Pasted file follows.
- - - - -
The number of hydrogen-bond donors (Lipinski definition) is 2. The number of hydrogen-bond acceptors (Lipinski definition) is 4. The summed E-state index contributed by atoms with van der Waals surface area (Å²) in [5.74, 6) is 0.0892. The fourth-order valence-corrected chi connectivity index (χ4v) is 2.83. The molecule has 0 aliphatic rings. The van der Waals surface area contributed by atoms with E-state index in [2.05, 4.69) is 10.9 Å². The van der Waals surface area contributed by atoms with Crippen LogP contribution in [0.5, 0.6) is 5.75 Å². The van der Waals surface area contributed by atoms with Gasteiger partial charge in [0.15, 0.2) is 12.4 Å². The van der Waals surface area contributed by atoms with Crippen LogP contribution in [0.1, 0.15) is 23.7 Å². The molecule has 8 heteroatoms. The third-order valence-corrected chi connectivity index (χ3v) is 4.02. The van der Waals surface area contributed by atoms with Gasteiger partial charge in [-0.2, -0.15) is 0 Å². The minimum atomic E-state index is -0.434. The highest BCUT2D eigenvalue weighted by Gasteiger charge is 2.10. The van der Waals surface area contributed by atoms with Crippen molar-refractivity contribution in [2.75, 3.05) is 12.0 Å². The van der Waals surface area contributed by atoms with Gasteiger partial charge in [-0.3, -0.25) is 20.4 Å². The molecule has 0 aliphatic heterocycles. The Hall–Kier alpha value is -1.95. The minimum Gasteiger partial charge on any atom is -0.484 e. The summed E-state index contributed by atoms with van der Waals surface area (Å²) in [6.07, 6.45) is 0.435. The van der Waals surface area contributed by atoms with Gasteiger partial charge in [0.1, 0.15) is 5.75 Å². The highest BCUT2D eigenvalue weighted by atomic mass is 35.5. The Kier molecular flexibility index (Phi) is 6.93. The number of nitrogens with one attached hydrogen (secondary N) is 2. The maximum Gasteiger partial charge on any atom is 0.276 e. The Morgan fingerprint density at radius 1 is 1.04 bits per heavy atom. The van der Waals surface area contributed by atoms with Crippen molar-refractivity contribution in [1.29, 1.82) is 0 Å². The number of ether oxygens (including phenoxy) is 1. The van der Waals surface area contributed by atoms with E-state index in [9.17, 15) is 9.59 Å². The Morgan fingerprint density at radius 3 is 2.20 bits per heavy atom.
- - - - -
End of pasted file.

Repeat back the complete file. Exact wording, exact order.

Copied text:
The number of hydrogen-bond donors (Lipinski definition) is 2. The number of hydrogen-bond acceptors (Lipinski definition) is 4. The summed E-state index contributed by atoms with van der Waals surface area (Å²) in [5.74, 6) is 0.0892. The fourth-order valence-corrected chi connectivity index (χ4v) is 2.83. The molecule has 0 aliphatic rings. The van der Waals surface area contributed by atoms with E-state index in [2.05, 4.69) is 10.9 Å². The van der Waals surface area contributed by atoms with Crippen LogP contribution in [0.5, 0.6) is 5.75 Å². The van der Waals surface area contributed by atoms with Gasteiger partial charge in [0.15, 0.2) is 12.4 Å². The van der Waals surface area contributed by atoms with Crippen LogP contribution in [0.1, 0.15) is 23.7 Å². The molecule has 8 heteroatoms. The third-order valence-corrected chi connectivity index (χ3v) is 4.02. The van der Waals surface area contributed by atoms with Gasteiger partial charge in [-0.2, -0.15) is 0 Å². The minimum atomic E-state index is -0.434. The highest BCUT2D eigenvalue weighted by Gasteiger charge is 2.10. The van der Waals surface area contributed by atoms with Crippen molar-refractivity contribution in [2.75, 3.05) is 12.0 Å². The van der Waals surface area contributed by atoms with Gasteiger partial charge in [-0.3, -0.25) is 20.4 Å². The molecule has 0 aliphatic heterocycles. The Hall–Kier alpha value is -1.95. The minimum Gasteiger partial charge on any atom is -0.484 e. The summed E-state index contributed by atoms with van der Waals surface area (Å²) in [6.07, 6.45) is 0.435. The van der Waals surface area contributed by atoms with Gasteiger partial charge in [0.1, 0.15) is 5.75 Å². The highest BCUT2D eigenvalue weighted by atomic mass is 35.5. The Kier molecular flexibility index (Phi) is 6.93. The number of nitrogens with one attached hydrogen (secondary N) is 2. The maximum Gasteiger partial charge on any atom is 0.276 e. The Morgan fingerprint density at radius 1 is 1.04 bits per heavy atom. The van der Waals surface area contributed by atoms with Crippen molar-refractivity contribution in [1.29, 1.82) is 0 Å². The number of ether oxygens (including phenoxy) is 1. The van der Waals surface area contributed by atoms with E-state index in [9.17, 15) is 9.59 Å². The Morgan fingerprint density at radius 3 is 2.20 bits per heavy atom.